Your Mood Affects Your Brain Health

 

For years, mood has been believed to have a causative effect on stroke. We have all heard people may say things like, “you are going to give me a stroke!” or “he was so upset after getting fired from his job that he had a stroke,” These statements may sound more mythical than scientific, but now there is scientific support to the age old notion that negative moods actually contribute to stroke risk over the course of our lives.

Research studies have suggested that depression, stress, anxiety and loneliness are truly real stroke risk factors.

People who are prone to anxiety, irritability, stress, agitation, depression and hopelessness are not only more prone to stroke- research has demonstrated that those with negative moods may even experience a worsened overall stroke recovery compared to those who have more neutral or positive moods.

Additionally, scientific research suggests that those who are more optimistic, resilient and have stronger social support networks tend to experience an overall better recovery after a stroke. In fact, stroke survivors who have pets heal better after a stroke!

What can you do?

Just learning that having an overall negative mood can increase your stroke risk is enough to put you in a negative mood! But you do not have to accept your mood or your stroke risk as it is. In fact, you can reverse your stroke risk, no matter how old you are.

Controlling your mood is not easy. But it can be done. Some tools include maintaining peace through relationships, religious practice, and getting enough exercise. Often, acknowledging our own strengths and weaknesses and building healthy habits that best suit your personality helps you understand that your own strengths are worthwhile.

It is hard to separate your mood from what is going on in your life. So, while persistent stress can contribute to stroke, you often need to address underlying issues in your life to help you diminish your stress.

Your marriage or divorce can be so unhealthy, that it is worthwhile to try to repair the mood issues associated with a stressful marriage or a contentious divorce because both have been associated with an increased risk of stroke.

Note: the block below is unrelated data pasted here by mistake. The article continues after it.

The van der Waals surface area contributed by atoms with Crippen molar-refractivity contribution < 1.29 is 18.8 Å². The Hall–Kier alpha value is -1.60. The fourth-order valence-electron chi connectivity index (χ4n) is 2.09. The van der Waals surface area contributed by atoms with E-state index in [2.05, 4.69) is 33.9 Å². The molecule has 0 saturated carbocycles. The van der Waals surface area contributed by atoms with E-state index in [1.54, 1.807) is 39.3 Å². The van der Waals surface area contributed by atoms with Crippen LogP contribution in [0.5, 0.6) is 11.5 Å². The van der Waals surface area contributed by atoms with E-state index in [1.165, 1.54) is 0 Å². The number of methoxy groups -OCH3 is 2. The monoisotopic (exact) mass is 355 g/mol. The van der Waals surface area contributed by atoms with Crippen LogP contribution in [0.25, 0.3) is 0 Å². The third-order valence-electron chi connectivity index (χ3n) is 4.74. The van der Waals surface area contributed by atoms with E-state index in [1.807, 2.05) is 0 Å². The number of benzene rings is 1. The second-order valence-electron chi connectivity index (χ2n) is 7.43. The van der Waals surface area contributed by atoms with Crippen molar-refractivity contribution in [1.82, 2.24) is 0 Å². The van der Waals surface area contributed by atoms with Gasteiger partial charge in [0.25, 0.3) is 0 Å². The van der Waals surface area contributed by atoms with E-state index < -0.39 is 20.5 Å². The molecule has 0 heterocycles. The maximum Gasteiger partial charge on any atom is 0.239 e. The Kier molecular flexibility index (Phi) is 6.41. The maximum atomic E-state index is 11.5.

You might need professional help to overcome your stress. Extreme anxiety and depression, such as  post traumatic stress disorder require professional intervention. Post traumatic stress disorder has been proven to raise. the risk of stroke.

The stroke - mood cycle

On the other hand, a stroke can also have an effect on mood. Some stroke survivors become agitated, angry, depressed or hopeless after a stroke. A whole glut of unwelcome and confusing emotions can hit you after a stroke. 

The effect that a stroke has on the brain itself can contribute to mood changes for some stroke survivors.

And, of course, disability and health fears contribute to anxiety and depression after a stroke. Some people may become depressed and agitated a few months after a stroke if recovery takes longer than expected or seems to hit a wall. 

Few stroke survivors, on the other hand, actually begin to display more optimism and a pleasant or happier demeanor after a stroke.

 

You do not have to accept your mood as a stroke risk factor. Start making changes today- even when it isn't the 'new year,' you can make positive resolutions now.

 

Sources:

Ischemic Stroke in Young Adults and Preexisting Psychiatric Disorders: A Nationwide Case-Control Study, Chiu YC, Bai YM, Su TP, Chen TJ, Chen MH, Medicine, September 2015

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